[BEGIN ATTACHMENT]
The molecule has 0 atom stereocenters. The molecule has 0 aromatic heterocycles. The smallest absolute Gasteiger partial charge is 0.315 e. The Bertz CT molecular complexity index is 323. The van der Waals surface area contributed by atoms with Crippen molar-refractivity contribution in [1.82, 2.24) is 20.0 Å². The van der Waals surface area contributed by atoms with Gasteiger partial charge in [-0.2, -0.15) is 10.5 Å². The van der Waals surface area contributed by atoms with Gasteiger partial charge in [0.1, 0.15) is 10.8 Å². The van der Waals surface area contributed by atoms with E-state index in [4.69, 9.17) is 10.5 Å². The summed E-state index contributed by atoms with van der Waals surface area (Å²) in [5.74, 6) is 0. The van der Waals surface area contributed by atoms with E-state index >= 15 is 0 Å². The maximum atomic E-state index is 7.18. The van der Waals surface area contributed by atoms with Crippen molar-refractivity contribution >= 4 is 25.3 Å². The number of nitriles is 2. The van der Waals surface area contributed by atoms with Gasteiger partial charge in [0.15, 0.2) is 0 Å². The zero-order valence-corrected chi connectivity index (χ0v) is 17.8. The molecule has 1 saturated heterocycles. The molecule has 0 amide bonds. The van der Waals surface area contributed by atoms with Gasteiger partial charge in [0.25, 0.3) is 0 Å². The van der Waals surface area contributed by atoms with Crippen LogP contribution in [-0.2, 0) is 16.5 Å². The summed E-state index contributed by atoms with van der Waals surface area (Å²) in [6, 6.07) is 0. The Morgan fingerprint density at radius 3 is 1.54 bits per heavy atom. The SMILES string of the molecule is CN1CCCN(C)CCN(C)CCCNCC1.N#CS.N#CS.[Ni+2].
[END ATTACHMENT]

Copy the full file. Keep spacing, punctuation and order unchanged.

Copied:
The molecule has 0 atom stereocenters. The molecule has 0 aromatic heterocycles. The smallest absolute Gasteiger partial charge is 0.315 e. The Bertz CT molecular complexity index is 323. The van der Waals surface area contributed by atoms with Crippen molar-refractivity contribution in [1.82, 2.24) is 20.0 Å². The van der Waals surface area contributed by atoms with Gasteiger partial charge in [-0.2, -0.15) is 10.5 Å². The van der Waals surface area contributed by atoms with Gasteiger partial charge in [0.1, 0.15) is 10.8 Å². The van der Waals surface area contributed by atoms with E-state index in [4.69, 9.17) is 10.5 Å². The summed E-state index contributed by atoms with van der Waals surface area (Å²) in [5.74, 6) is 0. The van der Waals surface area contributed by atoms with E-state index >= 15 is 0 Å². The maximum atomic E-state index is 7.18. The van der Waals surface area contributed by atoms with Crippen molar-refractivity contribution >= 4 is 25.3 Å². The number of nitriles is 2. The van der Waals surface area contributed by atoms with Gasteiger partial charge in [0.15, 0.2) is 0 Å². The zero-order valence-corrected chi connectivity index (χ0v) is 17.8. The molecule has 1 saturated heterocycles. The molecule has 0 amide bonds. The van der Waals surface area contributed by atoms with Gasteiger partial charge in [0.25, 0.3) is 0 Å². The van der Waals surface area contributed by atoms with Crippen LogP contribution in [-0.2, 0) is 16.5 Å². The summed E-state index contributed by atoms with van der Waals surface area (Å²) in [6, 6.07) is 0. The Morgan fingerprint density at radius 3 is 1.54 bits per heavy atom. The SMILES string of the molecule is CN1CCCN(C)CCN(C)CCCNCC1.N#CS.N#CS.[Ni+2].